Accuracy of the Actiheart for the assessment of energy expenditure in adults

Eur J Clin Nutr. 2008 Jun;62(6):704-11. doi: 10.1038/sj.ejcn.1602766. Epub 2007 Apr 18.


Background/objective: The Actiheart (Mini Mitter, Sunriver, OR, USA) uses heart rate (HR) and activity data to predict activity energy expenditure (AEE). Currently, the Actiheart has only been tested during laboratory conditions. Therefore, the objective of this study was to validate the Actiheart prediction method against indirect calorimetry during a wide range of activities in a field setting.

Subjects/methods: Forty-eight participants (age: 35+/-11.4 years) were recruited for the study. Eighteen activities were split into three routines of six activities and each routine was performed by 20 participants. During each routine, the participants wore an Actiheart and simultaneously, AEE was measured with a Cosmed K4b(2) portable metabolic system. The manufacturer's HR algorithm, activity algorithm, and combined activity and HR algorithm were used to estimate AEE.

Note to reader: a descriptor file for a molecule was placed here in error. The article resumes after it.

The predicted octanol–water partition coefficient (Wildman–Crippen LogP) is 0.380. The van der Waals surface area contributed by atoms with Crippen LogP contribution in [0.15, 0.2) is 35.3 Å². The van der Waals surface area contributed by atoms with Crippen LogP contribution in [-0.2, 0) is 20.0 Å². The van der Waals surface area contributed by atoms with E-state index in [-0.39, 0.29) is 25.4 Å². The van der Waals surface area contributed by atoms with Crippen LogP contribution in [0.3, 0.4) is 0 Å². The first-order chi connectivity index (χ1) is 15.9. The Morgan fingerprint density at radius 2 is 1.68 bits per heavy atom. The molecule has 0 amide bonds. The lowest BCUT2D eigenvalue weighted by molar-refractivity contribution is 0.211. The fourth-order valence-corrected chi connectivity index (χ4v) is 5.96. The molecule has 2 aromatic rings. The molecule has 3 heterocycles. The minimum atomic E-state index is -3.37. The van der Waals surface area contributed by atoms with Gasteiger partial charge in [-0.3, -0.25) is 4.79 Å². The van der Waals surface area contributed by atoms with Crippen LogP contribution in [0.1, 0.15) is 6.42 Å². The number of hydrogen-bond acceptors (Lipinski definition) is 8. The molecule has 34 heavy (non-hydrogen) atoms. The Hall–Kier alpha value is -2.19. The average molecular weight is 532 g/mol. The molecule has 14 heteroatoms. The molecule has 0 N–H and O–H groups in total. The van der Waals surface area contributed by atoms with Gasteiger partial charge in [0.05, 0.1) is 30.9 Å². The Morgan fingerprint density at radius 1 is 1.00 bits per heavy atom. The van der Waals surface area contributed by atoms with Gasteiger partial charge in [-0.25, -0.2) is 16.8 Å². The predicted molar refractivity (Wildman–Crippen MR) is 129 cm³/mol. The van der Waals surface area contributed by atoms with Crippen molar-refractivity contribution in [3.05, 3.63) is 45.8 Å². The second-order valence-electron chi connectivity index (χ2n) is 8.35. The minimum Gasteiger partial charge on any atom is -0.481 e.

Results: The mean error (and 95% prediction intervals) for the combined activity and HR algorithm, HR algorithm, and activity algorithm versus the Cosmed K4b(2) were 0.02 kJ kg(-1) min(-1) (-0.17, 0.22 kJ kg(-1) min(-1)), -0.03 kJ kg(-1) min(-1) (-0.24, 0.18 kJ kg(-1) min(-1)), and 0.14 kJ kg(-1) min(-1) (-0.12, 0.40 kJ kg(-1) min(-1)), respectively.

Conclusion: The Actiheart combined activity and HR algorithm and HR algorithm provide similar estimates of AEE on both a group and individual basis.

Publication types

  • Research Support, Non-U.S. Gov't

MeSH terms

  • Adult
  • Aged
  • Algorithms
  • Body Mass Index
  • Calorimetry, Indirect / standards
  • Cross-Over Studies
  • Energy Metabolism / physiology*
  • Exercise / physiology
  • Female
  • Heart Rate / physiology*
  • Humans
  • Leisure Activities
  • Male
  • Middle Aged
  • Monitoring, Ambulatory / instrumentation*
  • Monitoring, Ambulatory / methods*
  • Oxygen Consumption
  • Predictive Value of Tests
  • Sensitivity and Specificity